Date Approved


Embargo Period


Document Type


Degree Name

Doctor of Education (Ed.D.)


Educational Leadership, Administration, and Research


College of Education


Ane Turner Johnson, Ph.D.

Committee Member 1

Sarah Ferguson, Ph.D.

Committee Member 2

Cecile H. Sam, Ph.D.


academic success; basic needs; food insecurity; higher education; sense of belonging; student persistence


Educational attainment; Food security


Education | Higher Education


Improving college degree completion is a focus of higher education administrators across the United States. There are many barriers to student success (Astin & Oseguera, 2005; Tinto, 1993) and food insecurity is one of these barriers impacting academic performance, persistence, and degree completion (Hege et al., 2021; Maroto et al., 2015; Payne-Sturges et al., 2018; Silva et al., 2017; Woerden et al., 2019). Food insecurity impacts 13.5 million households in the United States (Coleman-Jensen et al., 2022). This concurrent mixed method embedded multiple-case study explored the academic disposition and sense of belonging of racially diverse food insecure students enrolled in two New Jersey public four-year institutions. Through the theoretical lens of Museus’s (2014) Culturally Engaging Campus Environments (CECE) Model of Student Success, the relationship of food security status and the culturally responsive indicators of the CECE Model, sense of belonging, academic dispositions, and academic performance were examined. Results revealed that food insecure students reported lower levels of academic disposition, less of a sense of belonging, and performed worse academically than their food secure peers. This study highlights the need to heighten awareness, improve access, and expand holistic support to empower food insecure students and foster academic success.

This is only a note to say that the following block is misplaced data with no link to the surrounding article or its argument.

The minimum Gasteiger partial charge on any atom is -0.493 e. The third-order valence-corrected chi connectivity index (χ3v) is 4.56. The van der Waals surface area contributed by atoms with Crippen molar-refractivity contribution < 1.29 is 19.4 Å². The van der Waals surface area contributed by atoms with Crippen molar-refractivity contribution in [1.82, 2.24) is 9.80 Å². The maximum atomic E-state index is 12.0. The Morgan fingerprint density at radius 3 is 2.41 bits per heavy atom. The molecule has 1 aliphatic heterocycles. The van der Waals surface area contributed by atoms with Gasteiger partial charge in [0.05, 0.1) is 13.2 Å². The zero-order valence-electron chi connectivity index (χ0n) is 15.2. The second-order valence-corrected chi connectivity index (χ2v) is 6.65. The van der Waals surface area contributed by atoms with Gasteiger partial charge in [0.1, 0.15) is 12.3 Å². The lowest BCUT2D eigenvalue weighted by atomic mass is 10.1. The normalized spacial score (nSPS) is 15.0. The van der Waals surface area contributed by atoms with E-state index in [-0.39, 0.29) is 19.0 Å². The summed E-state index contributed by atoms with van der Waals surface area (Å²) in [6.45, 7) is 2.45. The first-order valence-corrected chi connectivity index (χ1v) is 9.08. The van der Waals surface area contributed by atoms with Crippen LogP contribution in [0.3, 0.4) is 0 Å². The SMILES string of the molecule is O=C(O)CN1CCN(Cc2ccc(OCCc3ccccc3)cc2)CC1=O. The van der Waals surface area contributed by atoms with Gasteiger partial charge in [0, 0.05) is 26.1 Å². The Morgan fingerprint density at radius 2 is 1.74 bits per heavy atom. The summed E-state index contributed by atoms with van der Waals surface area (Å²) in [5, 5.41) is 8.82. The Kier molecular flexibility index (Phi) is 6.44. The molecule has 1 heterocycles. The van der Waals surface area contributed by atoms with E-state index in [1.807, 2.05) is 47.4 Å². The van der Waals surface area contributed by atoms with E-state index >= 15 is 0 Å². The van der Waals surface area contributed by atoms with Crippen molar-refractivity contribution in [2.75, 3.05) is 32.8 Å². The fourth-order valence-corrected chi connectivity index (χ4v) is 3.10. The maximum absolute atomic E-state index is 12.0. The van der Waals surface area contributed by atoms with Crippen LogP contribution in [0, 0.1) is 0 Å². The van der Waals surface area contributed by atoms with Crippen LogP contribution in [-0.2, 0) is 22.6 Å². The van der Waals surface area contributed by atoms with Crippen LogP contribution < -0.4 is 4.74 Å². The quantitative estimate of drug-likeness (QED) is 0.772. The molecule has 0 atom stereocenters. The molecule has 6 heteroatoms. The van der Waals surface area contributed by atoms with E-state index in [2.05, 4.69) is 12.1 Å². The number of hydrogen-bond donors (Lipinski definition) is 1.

Available for download on Sunday, May 03, 2026